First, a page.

As pleased as I am with the performance of the Tubo, it is still an inner tube. The incompatibility with sealants is the most noteworthy drawback. Given where I live and ride, it’s a deal-breaker, at least for regular use.

If they have one major advantage, it is their compact size and low weight. At 83 grams for a 29er tube, the Tubo sheds 185 grams from my spare tube weight. For long bikepacking trips I can carry two Tubes for less weight than one standard butyl tube. The tiny size is another considerable advantage. The tough membrane also resists abrasion allowing it to survive a rough and tumble life in my hydration pack as it bounces around with tools and supplies.

With an MSRP of $35, and given the patching and sealant limitations, I see the Tubo best used as a backup tube. In that capacity, it is light, small, installs easily, and has enough durability to get me rolling without me feeling like I’m limping home on a race-quality tube.

Available now throughout much of Europe, Tubolito is hopeful they will have their full range of road and mountain bike tubes on sale in North America in the coming months. Their offering includes multiple sizes across two weights of tubes. The light S-Tubo is a spare-only tube with a removable stem to help it back down as small as possible.

It’s hard to say if it is truly the lightest, fastest, smallest, and strongest tube on the market, but I wouldn’t hesitate to say it’s the most advanced tube of the last century. My words, not theirs.

tublolito.com

33 COMMENTS

  1. So you had no flats in 1000km of riding, yet the lack of sealant compatibility is a deal-breaker?
    High expectations much?

    This seems like a cost-comparable, less messy, easier to install alternative to tubeless. Well done Tubolito.

    • Given where I live, in the southwest, a flat is inevitable and could very likely come in the form of two dozen cactus needles riddled throughout the entire tire. That’s a situation only sealant can remedy. So, while I’ve had great luck, there are situations where even Tubolito’s durable material won’t save the day. It’s not about high expectations, but 25 years riding in the Southwest. But, thank you for the feedback. It helped clear up that point I was trying to make.

      • How about a followup where you deliberately try to flat? Have you been lucky, or are they perhaps puncture resistant in an unanticipated way? How well do their patches work? Does the park patch actually hold air, or merely adhere to the plastic?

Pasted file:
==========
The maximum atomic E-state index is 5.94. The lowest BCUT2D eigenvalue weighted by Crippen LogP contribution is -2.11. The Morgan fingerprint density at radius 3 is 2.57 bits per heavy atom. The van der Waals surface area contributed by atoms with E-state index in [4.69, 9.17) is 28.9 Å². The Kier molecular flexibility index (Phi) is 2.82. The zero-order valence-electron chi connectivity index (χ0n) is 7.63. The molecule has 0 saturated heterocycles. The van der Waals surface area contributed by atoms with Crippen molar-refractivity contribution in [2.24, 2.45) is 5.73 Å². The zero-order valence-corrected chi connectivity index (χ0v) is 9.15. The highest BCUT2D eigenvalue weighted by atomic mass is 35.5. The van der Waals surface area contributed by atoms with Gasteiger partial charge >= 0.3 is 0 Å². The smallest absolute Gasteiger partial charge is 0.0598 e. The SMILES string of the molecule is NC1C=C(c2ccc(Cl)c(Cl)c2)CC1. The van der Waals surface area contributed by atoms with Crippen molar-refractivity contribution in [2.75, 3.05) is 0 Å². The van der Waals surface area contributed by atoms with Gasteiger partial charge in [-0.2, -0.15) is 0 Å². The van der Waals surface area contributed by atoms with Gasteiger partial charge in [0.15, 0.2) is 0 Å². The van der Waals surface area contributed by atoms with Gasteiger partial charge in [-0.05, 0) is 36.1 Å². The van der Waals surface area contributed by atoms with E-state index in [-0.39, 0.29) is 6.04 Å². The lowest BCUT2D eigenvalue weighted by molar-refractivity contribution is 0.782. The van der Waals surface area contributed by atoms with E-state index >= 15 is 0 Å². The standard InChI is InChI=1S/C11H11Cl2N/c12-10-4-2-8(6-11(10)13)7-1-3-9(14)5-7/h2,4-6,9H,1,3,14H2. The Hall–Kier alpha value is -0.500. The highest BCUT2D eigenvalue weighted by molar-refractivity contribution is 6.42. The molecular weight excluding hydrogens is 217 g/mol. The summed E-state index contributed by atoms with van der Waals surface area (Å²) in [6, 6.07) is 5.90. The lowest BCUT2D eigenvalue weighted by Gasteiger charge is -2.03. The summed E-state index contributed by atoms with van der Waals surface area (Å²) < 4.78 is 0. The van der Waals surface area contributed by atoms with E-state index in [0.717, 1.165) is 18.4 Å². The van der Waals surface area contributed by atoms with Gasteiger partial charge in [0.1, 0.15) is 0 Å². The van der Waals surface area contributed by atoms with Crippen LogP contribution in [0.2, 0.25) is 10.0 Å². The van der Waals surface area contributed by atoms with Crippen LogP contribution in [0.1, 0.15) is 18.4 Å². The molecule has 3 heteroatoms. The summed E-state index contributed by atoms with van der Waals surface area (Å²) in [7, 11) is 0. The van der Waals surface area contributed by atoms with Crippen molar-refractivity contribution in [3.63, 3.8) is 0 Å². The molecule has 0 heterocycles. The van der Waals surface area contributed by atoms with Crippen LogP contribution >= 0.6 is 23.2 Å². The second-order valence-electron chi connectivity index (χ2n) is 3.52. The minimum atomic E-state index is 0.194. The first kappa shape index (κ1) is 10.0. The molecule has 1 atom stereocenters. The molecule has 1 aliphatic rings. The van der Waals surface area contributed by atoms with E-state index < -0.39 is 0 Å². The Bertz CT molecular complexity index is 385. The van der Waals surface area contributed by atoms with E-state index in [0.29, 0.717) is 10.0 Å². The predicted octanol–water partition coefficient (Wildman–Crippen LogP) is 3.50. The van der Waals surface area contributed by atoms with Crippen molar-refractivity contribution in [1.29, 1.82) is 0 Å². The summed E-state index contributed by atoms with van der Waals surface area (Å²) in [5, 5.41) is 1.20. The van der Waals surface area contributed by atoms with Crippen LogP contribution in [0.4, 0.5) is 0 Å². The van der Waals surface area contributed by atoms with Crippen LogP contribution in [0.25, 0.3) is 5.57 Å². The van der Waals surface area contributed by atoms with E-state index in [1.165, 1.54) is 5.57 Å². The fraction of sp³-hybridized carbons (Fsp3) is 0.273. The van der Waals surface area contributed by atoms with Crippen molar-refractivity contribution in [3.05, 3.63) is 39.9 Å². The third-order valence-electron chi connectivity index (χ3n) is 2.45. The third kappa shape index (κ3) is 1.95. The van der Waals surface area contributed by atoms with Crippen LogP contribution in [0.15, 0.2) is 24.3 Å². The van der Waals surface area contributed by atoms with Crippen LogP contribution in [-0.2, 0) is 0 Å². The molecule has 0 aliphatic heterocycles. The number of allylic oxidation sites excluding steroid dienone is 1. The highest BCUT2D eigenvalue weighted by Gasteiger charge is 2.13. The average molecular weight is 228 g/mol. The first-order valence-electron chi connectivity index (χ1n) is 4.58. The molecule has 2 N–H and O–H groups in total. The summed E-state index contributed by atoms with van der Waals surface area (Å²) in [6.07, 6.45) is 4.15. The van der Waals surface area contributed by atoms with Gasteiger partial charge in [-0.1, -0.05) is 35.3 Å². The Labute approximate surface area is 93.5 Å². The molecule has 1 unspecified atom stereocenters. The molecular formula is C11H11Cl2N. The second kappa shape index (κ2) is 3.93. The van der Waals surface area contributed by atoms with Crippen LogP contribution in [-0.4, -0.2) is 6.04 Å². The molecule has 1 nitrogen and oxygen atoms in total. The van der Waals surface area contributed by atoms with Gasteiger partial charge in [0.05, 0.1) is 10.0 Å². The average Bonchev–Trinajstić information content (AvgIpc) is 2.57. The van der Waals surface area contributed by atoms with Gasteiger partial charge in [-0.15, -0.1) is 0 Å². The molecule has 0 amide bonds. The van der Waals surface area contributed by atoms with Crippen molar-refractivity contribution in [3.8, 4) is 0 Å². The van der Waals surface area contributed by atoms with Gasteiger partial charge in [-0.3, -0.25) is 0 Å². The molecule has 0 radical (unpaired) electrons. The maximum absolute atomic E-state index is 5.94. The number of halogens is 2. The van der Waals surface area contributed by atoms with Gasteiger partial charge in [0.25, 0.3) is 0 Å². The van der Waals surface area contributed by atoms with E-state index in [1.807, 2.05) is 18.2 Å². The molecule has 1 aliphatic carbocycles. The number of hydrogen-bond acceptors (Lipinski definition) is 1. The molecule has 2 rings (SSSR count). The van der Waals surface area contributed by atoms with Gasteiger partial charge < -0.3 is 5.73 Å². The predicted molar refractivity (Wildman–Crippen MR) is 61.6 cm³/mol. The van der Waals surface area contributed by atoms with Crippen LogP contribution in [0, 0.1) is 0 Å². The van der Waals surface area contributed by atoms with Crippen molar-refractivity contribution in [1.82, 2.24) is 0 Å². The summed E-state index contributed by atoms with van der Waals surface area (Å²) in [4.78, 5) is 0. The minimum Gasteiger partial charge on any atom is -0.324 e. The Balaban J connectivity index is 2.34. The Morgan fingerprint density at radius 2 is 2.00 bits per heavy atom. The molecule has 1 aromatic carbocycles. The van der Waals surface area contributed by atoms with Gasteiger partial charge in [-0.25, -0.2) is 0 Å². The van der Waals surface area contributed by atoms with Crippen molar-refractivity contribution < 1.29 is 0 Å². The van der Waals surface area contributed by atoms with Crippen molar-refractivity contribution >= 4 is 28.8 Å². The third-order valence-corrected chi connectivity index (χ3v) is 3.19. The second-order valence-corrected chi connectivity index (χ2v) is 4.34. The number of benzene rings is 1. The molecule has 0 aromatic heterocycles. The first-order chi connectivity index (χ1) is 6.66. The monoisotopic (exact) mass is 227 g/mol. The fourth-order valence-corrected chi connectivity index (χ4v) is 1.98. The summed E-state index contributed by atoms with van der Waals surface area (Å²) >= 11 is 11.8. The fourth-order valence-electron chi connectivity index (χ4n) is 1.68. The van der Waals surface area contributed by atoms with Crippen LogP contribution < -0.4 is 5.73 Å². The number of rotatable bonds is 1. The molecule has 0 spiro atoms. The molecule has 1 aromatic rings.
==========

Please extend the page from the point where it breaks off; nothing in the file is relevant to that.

• lack of sealant compatibility is an issue because no one runs tubes, these are only ever going to be used as a backup. And you can’t use them as a backup, so they are useless.

      • I think they mean from the standpoint of filling the tubes with sealant, not in an emergency case where dump the excess sealant out and try to clean it out as best as possible, patch the gash and fill with Tubolito.

      • Per Tubolito, you can use these in a tire previously filled with sealant. They say they are not “sealant compatible” as a way of saying “these will not seal correctly if filled with sealant and we don’t intend for them to be used that way.” Now, whether or not they’d fail after being in a sealant laden tire for a long period of time, who knows.

        • Thank you for the clarification. Sounds like the ultimate bikepacking spare to carry two of for swapping in if a tubeless setup gets “hosed” (lol)

  2. Would you say these are durable enough to strap to seat rails with a Backcountry Research strap and leave there without worry of cracking? I keep 2 tubes on my bike with a Race Strap & have to remember to pull them off and replace them every 6-12 months, or at least inflate and check for cracks.

    • Yes. Absolutely. The texture feels like hard plastic. They seem very difficult to abrade or scratch. Time will tell, and I could be wrong, but it seems to me they’re perfectly suited to that type of usage. I have two tubes that have been bouncing around in my pack with tools and other gear and they don’t look any different than they did 8 months ago when brand new.